BLOOMINGTON, Ind. – The global coronavirus epidemic will have a profound impact on the intermodal sector in the short term as the supply chain has been noticeably disrupted, transportation intelligence provider FTR warned Thursday.
“The latest data has a huge disconnect between what has traditionally happened and what has happened in the last few weeks, and the drop-off has been substantial,” said Eric Starks, chairman and CEO of FTR.
He was speaking at a special webinar on the impact of coronavirus on the transportation industry.
The virus, formally known as Covid-19, has infected 95,000 people worldwide and killed more than 3,200 since its outbreak in China late last year. Thirty-six people have been infected in Canada while the U.S. has reported 159 cases and nine deaths.
A major reason for the supply chain disruption is that manufacturing has come to a virtual halt in China, Starks said.
“No matter what, March is going to be weak, because of the time frame that it takes for them (China) to move items across the ocean, and to get them over to the U.S. So, we anticipate that at minimum, we’re going to have pain in the system for the next two months,” he said.
Avery Vise, vice-president of trucking at FTR, said one positive outcome of the trade war with China was that the supply chain was somewhat insulated from immediate disruptions.
“Now I don’t know that you’d call this a silver lining. It is probably much too favorable of a term. And, it is not clear that you know that this at all would net out as a plus, but it is something to note,” Vise said.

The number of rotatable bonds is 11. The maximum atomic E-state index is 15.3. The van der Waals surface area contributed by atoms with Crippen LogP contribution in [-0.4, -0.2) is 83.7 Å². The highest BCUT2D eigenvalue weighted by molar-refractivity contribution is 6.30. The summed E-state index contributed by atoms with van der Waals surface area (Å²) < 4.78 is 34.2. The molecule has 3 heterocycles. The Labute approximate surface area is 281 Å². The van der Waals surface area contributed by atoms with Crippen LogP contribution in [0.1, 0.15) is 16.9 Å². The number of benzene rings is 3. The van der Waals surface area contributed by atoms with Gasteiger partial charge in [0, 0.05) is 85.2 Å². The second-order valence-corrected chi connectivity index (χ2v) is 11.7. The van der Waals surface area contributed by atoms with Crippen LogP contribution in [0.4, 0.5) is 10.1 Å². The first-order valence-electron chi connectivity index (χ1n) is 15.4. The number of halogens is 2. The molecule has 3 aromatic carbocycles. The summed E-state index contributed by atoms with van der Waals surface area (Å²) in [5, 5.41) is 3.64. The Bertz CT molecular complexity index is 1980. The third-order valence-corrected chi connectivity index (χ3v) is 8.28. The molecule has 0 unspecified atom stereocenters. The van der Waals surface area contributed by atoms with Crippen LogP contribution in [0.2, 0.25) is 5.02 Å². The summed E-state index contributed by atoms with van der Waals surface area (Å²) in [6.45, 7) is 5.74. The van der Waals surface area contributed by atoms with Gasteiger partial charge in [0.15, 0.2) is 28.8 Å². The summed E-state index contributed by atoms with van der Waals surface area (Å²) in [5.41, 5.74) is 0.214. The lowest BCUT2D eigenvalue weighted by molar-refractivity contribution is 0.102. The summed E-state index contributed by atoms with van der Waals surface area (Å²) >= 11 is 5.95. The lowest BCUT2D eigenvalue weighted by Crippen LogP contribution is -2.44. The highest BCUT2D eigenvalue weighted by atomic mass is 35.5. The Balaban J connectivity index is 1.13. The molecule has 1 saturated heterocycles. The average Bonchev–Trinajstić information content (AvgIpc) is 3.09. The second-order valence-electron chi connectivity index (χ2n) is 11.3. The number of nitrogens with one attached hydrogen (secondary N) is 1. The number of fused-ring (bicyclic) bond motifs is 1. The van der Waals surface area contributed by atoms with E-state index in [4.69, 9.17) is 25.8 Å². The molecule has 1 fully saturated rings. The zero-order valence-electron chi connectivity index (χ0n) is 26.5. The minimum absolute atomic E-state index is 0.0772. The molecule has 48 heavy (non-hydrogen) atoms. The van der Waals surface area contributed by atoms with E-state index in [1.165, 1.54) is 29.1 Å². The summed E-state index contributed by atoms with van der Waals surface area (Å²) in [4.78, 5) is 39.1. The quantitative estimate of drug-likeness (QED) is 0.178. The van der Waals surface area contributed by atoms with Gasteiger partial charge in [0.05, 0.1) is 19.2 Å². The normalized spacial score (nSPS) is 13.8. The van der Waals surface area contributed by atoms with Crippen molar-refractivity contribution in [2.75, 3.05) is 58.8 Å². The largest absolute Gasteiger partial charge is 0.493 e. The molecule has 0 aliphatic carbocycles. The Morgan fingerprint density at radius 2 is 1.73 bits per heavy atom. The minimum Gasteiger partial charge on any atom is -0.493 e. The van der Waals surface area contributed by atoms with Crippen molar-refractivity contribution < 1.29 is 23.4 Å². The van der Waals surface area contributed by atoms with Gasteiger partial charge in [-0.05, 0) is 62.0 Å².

He cited rapid growth in U.S. imports from a host of countries, including Vietnam, Belgium, Taiwan and the Netherlands.
“For all diversification, China is still the 800-pound gorilla in terms of U.S. imports. In (20)19 it was responsible for 18% of imported goods by value, and nearly a third of imported containerized supplies,” Vise said.
He said the supply chain problem won’t affect the trucking sector as quickly and as directly as it affects intermodal because a lot of the freight is going to be among goods that are already in inventory.
Both Stark and Vise said if the situation improves soon, that could have the potential for backfill and replenishment, leading to increased activity for freight demand through the second quarter.
“Obviously, there is a significant downside risk if we move into an environment where it is a pandemic,” Stark warned.
Amid fears over the virus, one major OEM has gone online for the biggest truck launch in its history.
Canadian compliance resources
In this country, the Canadian Trucking Alliance (CTA) has been working with the Canadian Centre for Occupational Health and Safety (CCOHS) to promote a host of compliance resources that are available to the trucking industry.
“While most of these materials focus on occupation health and safety compliance, CTA wants to make sure the membership is aware that the CCOHS also has resources available when it comes to emergency preparedness, including materials related to Covid-19/ coronavirus and pandemic awareness,” the alliance said.
Here are some of the resources available to carriers:
- Pandemic Awareness https://www.ccohs.ca/products/courses/pandemic_aware/
- Pandemic Planning https://www.ccohs.ca/products/courses/pandemic_plan/
- Coronavirus https://www.ccohs.ca//oshanswers/diseases/coronavirus.html
- Pandemic Influenza (Flu) – https://www.ccohs.ca/oshanswers/diseases/pandemic_flu.html
- Good Hygiene Practices – Reducing the Spread of Infections and Viruses https://www.ccohs.ca/oshanswers/diseases/good_hygiene.html
- Common Cold https://www.ccohs.ca/oshanswers/diseases/common_cold.html
- Hand Washing: Reducing the Risk of Common Infections https://www.ccohs.ca/oshanswers/diseases/washing_hands.html – updated Feb. 13, 2020
- Influenza https://www.ccohs.ca/oshanswers/biol_hazards/influenza.html – updated Feb. 13, 2020
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